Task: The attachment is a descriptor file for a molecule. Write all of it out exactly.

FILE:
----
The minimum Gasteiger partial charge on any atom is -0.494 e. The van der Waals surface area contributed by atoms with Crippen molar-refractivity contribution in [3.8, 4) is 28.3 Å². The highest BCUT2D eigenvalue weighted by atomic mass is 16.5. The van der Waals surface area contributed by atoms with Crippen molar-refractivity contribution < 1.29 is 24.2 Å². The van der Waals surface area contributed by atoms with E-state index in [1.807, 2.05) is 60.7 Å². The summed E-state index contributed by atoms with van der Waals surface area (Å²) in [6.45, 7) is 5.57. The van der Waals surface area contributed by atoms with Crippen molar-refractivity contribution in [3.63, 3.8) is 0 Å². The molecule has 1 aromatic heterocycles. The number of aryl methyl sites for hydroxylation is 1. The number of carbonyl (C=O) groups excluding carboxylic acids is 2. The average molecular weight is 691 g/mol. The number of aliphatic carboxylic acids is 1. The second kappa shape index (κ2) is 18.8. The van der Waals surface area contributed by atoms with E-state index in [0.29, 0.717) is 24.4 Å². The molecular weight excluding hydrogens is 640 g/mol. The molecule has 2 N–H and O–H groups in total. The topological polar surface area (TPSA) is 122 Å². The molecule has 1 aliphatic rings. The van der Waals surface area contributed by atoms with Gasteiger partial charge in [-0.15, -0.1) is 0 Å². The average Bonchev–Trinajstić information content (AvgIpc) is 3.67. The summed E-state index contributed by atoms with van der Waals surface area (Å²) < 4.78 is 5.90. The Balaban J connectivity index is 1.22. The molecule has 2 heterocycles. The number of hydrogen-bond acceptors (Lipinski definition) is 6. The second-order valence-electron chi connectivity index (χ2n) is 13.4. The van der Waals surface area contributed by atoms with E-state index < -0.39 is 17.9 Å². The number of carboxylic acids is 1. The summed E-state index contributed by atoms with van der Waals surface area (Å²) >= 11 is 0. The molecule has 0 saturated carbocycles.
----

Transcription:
The minimum Gasteiger partial charge on any atom is -0.494 e. The van der Waals surface area contributed by atoms with Crippen molar-refractivity contribution in [3.8, 4) is 28.3 Å². The highest BCUT2D eigenvalue weighted by atomic mass is 16.5. The van der Waals surface area contributed by atoms with Crippen molar-refractivity contribution < 1.29 is 24.2 Å². The van der Waals surface area contributed by atoms with E-state index in [1.807, 2.05) is 60.7 Å². The summed E-state index contributed by atoms with van der Waals surface area (Å²) in [6.45, 7) is 5.57. The van der Waals surface area contributed by atoms with Crippen molar-refractivity contribution in [3.63, 3.8) is 0 Å². The molecule has 1 aromatic heterocycles. The number of aryl methyl sites for hydroxylation is 1. The number of carbonyl (C=O) groups excluding carboxylic acids is 2. The average molecular weight is 691 g/mol. The number of aliphatic carboxylic acids is 1. The second kappa shape index (κ2) is 18.8. The van der Waals surface area contributed by atoms with E-state index in [0.29, 0.717) is 24.4 Å². The molecular weight excluding hydrogens is 640 g/mol. The molecule has 2 N–H and O–H groups in total. The topological polar surface area (TPSA) is 122 Å². The molecule has 1 aliphatic rings. The van der Waals surface area contributed by atoms with Gasteiger partial charge in [-0.15, -0.1) is 0 Å². The average Bonchev–Trinajstić information content (AvgIpc) is 3.67. The summed E-state index contributed by atoms with van der Waals surface area (Å²) < 4.78 is 5.90. The Balaban J connectivity index is 1.22. The molecule has 2 heterocycles. The number of hydrogen-bond acceptors (Lipinski definition) is 6. The second-order valence-electron chi connectivity index (χ2n) is 13.4. The van der Waals surface area contributed by atoms with E-state index < -0.39 is 17.9 Å². The number of carboxylic acids is 1. The summed E-state index contributed by atoms with van der Waals surface area (Å²) >= 11 is 0. The molecule has 0 saturated carbocycles.